By John Curley
I first saw the New York-based singer-songwriter Fiona Silver perform when she supported Gary Clark Jr. at Manhattan’s Beacon Theatre in March 2019. Silver performed a stellar 30-minute set at that show, had the crowd on her side and proved to have a quite impressive stage presence. I had wanted to see her perform again since that show, and the opportunity presented itself on Thursday night, August 26th when Silver performed on a bill promoted by Hayley Griffin of New York Groove that also featured a set by The Silk Wars. The show took place at the club Berlin Under A, which is located under the bar 2A at the corner of Avenue A and East 2nd Street in Lower Manhattan.
On what was an extremely hot and humid night in the New York City area, Silver was clad in a black skirt and a red-and-white T-shirt with “NEW YORK CITY” on the front in the style of the shirt John Lennon wore in the famous Bob Gruen photo. She performed with her talented backing band that features Guy Fiumarelli on lead guitar, bassist Steve Salerno and Sonny Ratcliff on drums. Silver and her band were augmented for the final two songs of the nine-song set by a three-piece horn section comprised of trumpet player Indofunk Satish and saxophonists Kiki Nakajima and Kath Byrnes.
The packed house greeted Silver and her band with a big cheer as they took the stage and ripped into the first song of their set, “Nightclubbing.” Silver sang and played rhythm guitar during the performance of the song. It’s a somewhat funky bass-driven song featuring some nice guitar work and a smooth, confident vocal by Silver. That was followed by “Dark Blue” from last year’s Hostage of Love EP. It’s a jaunty power-pop tune with some clear 1960s influences that Silver delivered with a fun, sassy and soulful vocal. The band provided tight, rock-solid backing for it. Next up was the power pop song “Housewife,” which Silver delivered in alt-country style. The crowd sang along with the “oh oh oh oh” chorus. The band stopped the song abruptly, then started again with a heavier, rocking sound. It was a very effective way to end the performance of the song.
“Little Girl,” a rocker with heavy drums, received a big reaction from the crowd. “Levitate” was given a heavy start by the band, who then downshifted into a more measured rock style for most of the song before getting heavy again at the end. The performance of the song really showed how solid a unit Silver and the band are, and it received a huge cheer at the end. The excellent off-kilter rocker “Magic” had a commanding vocal by Silver at its center and was given an impressive performance.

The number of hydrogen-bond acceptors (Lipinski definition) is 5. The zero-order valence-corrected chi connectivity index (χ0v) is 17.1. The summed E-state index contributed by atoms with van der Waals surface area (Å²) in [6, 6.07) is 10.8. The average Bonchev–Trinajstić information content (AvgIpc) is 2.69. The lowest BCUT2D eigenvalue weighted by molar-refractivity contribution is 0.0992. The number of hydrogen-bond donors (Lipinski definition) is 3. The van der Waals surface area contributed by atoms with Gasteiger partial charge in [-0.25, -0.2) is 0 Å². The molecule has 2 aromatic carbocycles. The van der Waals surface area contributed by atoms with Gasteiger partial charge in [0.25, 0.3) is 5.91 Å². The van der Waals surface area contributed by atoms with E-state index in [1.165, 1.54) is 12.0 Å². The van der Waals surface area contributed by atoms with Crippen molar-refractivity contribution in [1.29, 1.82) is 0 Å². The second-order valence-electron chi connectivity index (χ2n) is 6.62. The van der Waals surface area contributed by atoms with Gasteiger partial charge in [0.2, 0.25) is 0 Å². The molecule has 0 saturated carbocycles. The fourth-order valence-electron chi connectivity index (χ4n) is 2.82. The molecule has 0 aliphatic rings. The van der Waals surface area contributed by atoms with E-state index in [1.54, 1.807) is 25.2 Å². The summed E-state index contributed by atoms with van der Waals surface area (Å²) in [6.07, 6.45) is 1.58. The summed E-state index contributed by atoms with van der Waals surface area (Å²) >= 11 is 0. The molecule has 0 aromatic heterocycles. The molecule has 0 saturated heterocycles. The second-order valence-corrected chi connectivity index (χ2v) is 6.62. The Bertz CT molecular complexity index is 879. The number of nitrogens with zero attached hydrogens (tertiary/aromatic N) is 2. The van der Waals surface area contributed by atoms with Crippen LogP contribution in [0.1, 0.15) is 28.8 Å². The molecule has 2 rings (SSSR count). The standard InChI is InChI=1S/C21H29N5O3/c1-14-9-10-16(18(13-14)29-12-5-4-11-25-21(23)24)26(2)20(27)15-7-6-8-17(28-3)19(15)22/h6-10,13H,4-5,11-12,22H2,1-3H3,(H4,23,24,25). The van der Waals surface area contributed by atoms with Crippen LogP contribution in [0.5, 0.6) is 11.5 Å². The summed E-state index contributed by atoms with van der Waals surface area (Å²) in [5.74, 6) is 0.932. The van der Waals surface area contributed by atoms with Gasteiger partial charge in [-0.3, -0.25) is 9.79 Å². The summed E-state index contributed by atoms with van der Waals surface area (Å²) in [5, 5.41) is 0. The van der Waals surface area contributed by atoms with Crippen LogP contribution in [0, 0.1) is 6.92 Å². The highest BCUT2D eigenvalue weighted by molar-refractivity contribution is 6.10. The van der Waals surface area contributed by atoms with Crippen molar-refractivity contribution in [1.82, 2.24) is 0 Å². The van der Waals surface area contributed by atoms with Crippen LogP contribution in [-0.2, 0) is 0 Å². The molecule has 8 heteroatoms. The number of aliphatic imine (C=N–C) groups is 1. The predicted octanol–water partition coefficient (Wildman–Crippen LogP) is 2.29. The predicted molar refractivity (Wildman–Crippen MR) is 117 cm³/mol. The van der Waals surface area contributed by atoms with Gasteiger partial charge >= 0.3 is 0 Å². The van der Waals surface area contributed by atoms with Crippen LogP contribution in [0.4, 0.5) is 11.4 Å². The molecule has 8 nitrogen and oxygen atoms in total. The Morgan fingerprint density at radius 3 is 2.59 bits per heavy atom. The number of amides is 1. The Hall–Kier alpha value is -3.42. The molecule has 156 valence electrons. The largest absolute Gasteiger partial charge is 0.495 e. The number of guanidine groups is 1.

The show-stopping version of “Hot Tears” was the highlight of the set. Silver resumed rhythm guitar duties on the song and delivered a sexy, playful and soulful vocal. She received outstanding backing by the band, particularly by Ratcliff on drums, and Silver and the band really rocked out toward the end of the song. The crowd roared its approval.
The band’s lineup expanded with the addition of the horns for the performances of “Thunder and Lightning” and the set closer “Violence.” The former is a slow, soulful song with a mesmerizing vocal by Silver at its core. The band were equally impressive, in particular lead guitarist Fiumarelli, whose bluesy playing throughout the song and stellar work during the guitar break was outstanding. The performance of the song featured an extended jam at the end that included some terrific playing by Satish on trumpet. The latter is a funky, dance-style tune that is bass-driven with funky guitar, great playing by the horns and a soulful vocal by Silver. Fiumarelli again showed his chops in the instrumental break toward the end of the song.
Silver is a terrific and engaging performer whose star is clearly on the rise. Additional information, including live dates, can be found on Silver’s Web site at http://www.fionasilver.com/.
The video for Fiona Silver’s “Hot Tears” can be seen below:
The video for Fiona Silver’s “Dark Blue” can be seen below: